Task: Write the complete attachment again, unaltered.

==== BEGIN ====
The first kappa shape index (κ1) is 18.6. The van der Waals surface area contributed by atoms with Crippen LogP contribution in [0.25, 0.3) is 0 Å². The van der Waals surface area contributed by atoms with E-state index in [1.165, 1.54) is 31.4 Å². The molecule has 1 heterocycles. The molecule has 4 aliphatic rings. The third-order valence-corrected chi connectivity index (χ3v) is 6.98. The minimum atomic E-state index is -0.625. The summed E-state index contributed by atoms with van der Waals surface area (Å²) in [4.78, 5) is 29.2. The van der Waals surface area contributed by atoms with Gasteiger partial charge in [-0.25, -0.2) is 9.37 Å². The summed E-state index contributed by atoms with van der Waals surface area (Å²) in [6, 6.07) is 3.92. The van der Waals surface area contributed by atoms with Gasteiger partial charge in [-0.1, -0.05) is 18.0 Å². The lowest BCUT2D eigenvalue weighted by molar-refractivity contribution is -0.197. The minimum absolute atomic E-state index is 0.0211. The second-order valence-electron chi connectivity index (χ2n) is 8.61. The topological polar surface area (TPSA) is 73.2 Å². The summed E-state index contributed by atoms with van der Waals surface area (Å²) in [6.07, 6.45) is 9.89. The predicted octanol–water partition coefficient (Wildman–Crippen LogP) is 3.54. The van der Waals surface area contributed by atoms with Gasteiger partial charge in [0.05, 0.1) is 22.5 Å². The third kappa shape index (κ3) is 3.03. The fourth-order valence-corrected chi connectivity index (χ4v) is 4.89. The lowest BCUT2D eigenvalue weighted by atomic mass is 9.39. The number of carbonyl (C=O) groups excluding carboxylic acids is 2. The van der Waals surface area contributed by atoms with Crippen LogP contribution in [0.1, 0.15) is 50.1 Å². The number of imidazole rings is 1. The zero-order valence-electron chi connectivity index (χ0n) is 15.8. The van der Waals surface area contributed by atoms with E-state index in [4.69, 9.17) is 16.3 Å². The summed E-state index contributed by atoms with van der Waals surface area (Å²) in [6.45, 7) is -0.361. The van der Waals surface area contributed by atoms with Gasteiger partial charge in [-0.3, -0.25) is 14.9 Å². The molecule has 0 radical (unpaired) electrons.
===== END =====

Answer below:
The first kappa shape index (κ1) is 18.6. The van der Waals surface area contributed by atoms with Crippen LogP contribution in [0.25, 0.3) is 0 Å². The van der Waals surface area contributed by atoms with E-state index in [1.165, 1.54) is 31.4 Å². The molecule has 1 heterocycles. The molecule has 4 aliphatic rings. The third-order valence-corrected chi connectivity index (χ3v) is 6.98. The minimum atomic E-state index is -0.625. The summed E-state index contributed by atoms with van der Waals surface area (Å²) in [4.78, 5) is 29.2. The van der Waals surface area contributed by atoms with Gasteiger partial charge in [-0.25, -0.2) is 9.37 Å². The summed E-state index contributed by atoms with van der Waals surface area (Å²) in [6, 6.07) is 3.92. The van der Waals surface area contributed by atoms with Gasteiger partial charge in [-0.1, -0.05) is 18.0 Å². The lowest BCUT2D eigenvalue weighted by molar-refractivity contribution is -0.197. The minimum absolute atomic E-state index is 0.0211. The second-order valence-electron chi connectivity index (χ2n) is 8.61. The topological polar surface area (TPSA) is 73.2 Å². The summed E-state index contributed by atoms with van der Waals surface area (Å²) in [6.07, 6.45) is 9.89. The predicted octanol–water partition coefficient (Wildman–Crippen LogP) is 3.54. The van der Waals surface area contributed by atoms with Gasteiger partial charge in [0.05, 0.1) is 22.5 Å². The third kappa shape index (κ3) is 3.03. The fourth-order valence-corrected chi connectivity index (χ4v) is 4.89. The lowest BCUT2D eigenvalue weighted by atomic mass is 9.39. The number of carbonyl (C=O) groups excluding carboxylic acids is 2. The van der Waals surface area contributed by atoms with Crippen LogP contribution in [0.1, 0.15) is 50.1 Å². The number of imidazole rings is 1. The zero-order valence-electron chi connectivity index (χ0n) is 15.8. The van der Waals surface area contributed by atoms with E-state index in [4.69, 9.17) is 16.3 Å². The summed E-state index contributed by atoms with van der Waals surface area (Å²) in [6.45, 7) is -0.361. The van der Waals surface area contributed by atoms with Gasteiger partial charge in [-0.3, -0.25) is 14.9 Å². The molecule has 0 radical (unpaired) electrons.